dr.freestyler
01-11-2010, 01:20 AM
tennis is all mental, i found that both for myself as well as players on teams i captained, if they went in thinking they were "supposed to win," they didnt come out with a loss against someone they felt they should have beat. If they did get beat, they legitimately felt they lost ot a better player. This can make for a better nights rest.

Ripper014
01-11-2010, 01:51 AM
For me I find that I never think of the end result... when I set on the court... I evaluate the competition quickly... and give them probably more respect than most peers would. I try not to take anyone lightly... because most people will have something that will hurt you. But the one thing I have learned about myself... is that I have never feared anyone. I might lose... I might know they are better than me... but I have never feared competing with an opponent.

Respect the person on the other side of the net... and appreciate their abilities, but don't fear them... and let the tennis play out. At the end of the day you either win or lose... and if you lose... no matter what you think... today they outplayed you.

Steady Eddy
01-11-2010, 05:22 AM
Ever hear this line? "I'm firm, you're stubborn, and he's pig-headed."? The joke is that all three adjectives mean the same thing, but the connotation varies. It's the same thing with confidence vs. hubris, we choose the word based on the 'spin' we want to give our statement. The line is so fine that it doesn't even exist!

Gemini
01-11-2010, 05:38 AM
Even though on paper it may seem like I'm supposed to win I never take it for granted that I will. I don't think about it. No. 1 seed, No. 1 rank, etc...doesn't really mean much to me other than I'm the best at using the system.

I step into each match the attitude that my opponent is gunning for me and I can't get hit. That helps me keep my edge.

raiden031
01-11-2010, 07:57 AM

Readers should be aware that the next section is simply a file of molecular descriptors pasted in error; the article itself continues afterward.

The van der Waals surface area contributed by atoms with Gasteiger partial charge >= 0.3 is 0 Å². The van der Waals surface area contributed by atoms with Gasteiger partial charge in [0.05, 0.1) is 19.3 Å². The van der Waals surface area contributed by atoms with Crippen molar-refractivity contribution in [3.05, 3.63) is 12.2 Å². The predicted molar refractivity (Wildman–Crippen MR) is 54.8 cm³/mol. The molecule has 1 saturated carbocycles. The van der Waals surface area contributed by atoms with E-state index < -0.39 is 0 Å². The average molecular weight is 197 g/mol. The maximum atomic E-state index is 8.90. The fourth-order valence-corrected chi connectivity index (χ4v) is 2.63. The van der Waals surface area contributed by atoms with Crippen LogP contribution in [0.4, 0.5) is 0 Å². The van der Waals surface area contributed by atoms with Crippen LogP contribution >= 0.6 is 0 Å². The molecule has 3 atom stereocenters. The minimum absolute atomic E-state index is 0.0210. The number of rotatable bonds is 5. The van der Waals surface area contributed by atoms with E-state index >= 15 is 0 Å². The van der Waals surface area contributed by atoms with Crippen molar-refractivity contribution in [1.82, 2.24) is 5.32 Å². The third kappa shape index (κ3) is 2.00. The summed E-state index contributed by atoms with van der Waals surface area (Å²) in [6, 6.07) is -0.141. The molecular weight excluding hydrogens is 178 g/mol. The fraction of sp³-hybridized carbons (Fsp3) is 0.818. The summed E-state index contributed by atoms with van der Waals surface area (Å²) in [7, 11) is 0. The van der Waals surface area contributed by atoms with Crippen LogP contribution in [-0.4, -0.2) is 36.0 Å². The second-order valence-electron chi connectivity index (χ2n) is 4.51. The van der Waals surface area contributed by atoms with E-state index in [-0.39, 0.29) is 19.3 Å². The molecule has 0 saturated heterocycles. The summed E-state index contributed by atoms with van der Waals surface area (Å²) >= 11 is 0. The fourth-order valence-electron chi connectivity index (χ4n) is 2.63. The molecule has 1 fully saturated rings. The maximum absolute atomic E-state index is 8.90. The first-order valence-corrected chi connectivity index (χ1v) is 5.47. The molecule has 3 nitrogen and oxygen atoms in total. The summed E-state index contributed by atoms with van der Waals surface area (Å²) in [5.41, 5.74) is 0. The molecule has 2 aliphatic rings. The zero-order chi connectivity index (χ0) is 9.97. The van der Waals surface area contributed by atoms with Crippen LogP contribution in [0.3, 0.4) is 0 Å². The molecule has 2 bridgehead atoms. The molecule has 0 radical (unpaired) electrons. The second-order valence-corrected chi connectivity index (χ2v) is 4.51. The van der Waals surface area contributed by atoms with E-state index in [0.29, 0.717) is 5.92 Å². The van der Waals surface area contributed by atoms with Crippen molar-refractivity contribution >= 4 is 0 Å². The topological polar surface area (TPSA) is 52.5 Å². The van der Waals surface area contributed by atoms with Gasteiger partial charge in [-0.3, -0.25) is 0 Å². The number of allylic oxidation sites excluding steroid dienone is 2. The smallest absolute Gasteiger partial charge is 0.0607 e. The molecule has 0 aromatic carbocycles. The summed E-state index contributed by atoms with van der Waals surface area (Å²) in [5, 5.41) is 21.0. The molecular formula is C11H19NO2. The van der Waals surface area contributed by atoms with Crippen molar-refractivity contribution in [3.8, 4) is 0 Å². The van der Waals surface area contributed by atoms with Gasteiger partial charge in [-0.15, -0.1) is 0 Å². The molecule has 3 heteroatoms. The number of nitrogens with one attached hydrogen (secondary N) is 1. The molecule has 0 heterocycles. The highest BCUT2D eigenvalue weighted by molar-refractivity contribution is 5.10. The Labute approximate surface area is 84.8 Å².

The only time I ever expected to win was when I knew I was capable of beating solid players at the next level up (ie. my final season at 3.0). Other than that I never had much expectations. I definitely felt the most pressure when I was playing on a top team, but wasn't one of the strongest players (8.0 mixed in '08 ). I felt very little pressure on my 3.0 Nationals and 6.0 Nationals teams.

SlapShot
01-11-2010, 08:09 AM
Personally, I found that my W-L record changed greatly once I adopted the attitude of expecting to win every time I step on the court. Once I changed my thinking from "well...I'll just go out and see what happens" to "I am going out there to win a match."

I now expect to win every 4.0 match that I play, and feel that I should win every 4.0 match as long as I stay focused. And it shows in my record - that's as much mental fight as physical advancement.

LeeD
01-11-2010, 09:15 AM
Remember, the process of you getting good involves all the better players than you moving up or dropping out!
That is normal, you can't get good THRU them, so they have to get out of the way. Either by moving up or by attrition.
So when it's time for all those players you can now beat to move up, YOU have to get out of their way.
Just simple hierachy change, live with the pressure you now have, and don't look like a fool trying too much, or too little.

DANMAN
01-11-2010, 09:41 AM
I'm all about believing you are better than your opponent no matter whether that is true or not. You will see more W's and some that you would not expect with this attitude. Confidence is everything, and cockiness can be what you need for big Ws. I do recommend keeping it inside unless telling a close buddy gets you fired up.

jpr
01-11-2010, 09:47 AM
confidence is important in all sports (and most social settings), however there is a delicate balance between confidence and expectations.

for me, when playing a weaker opponent i can let my confidence turn into unwise expectations which can backfire on a bad day. for example, if i dont play well and the opponent is playing great...my excess confidence has lead to a short(er) fuse for frustration.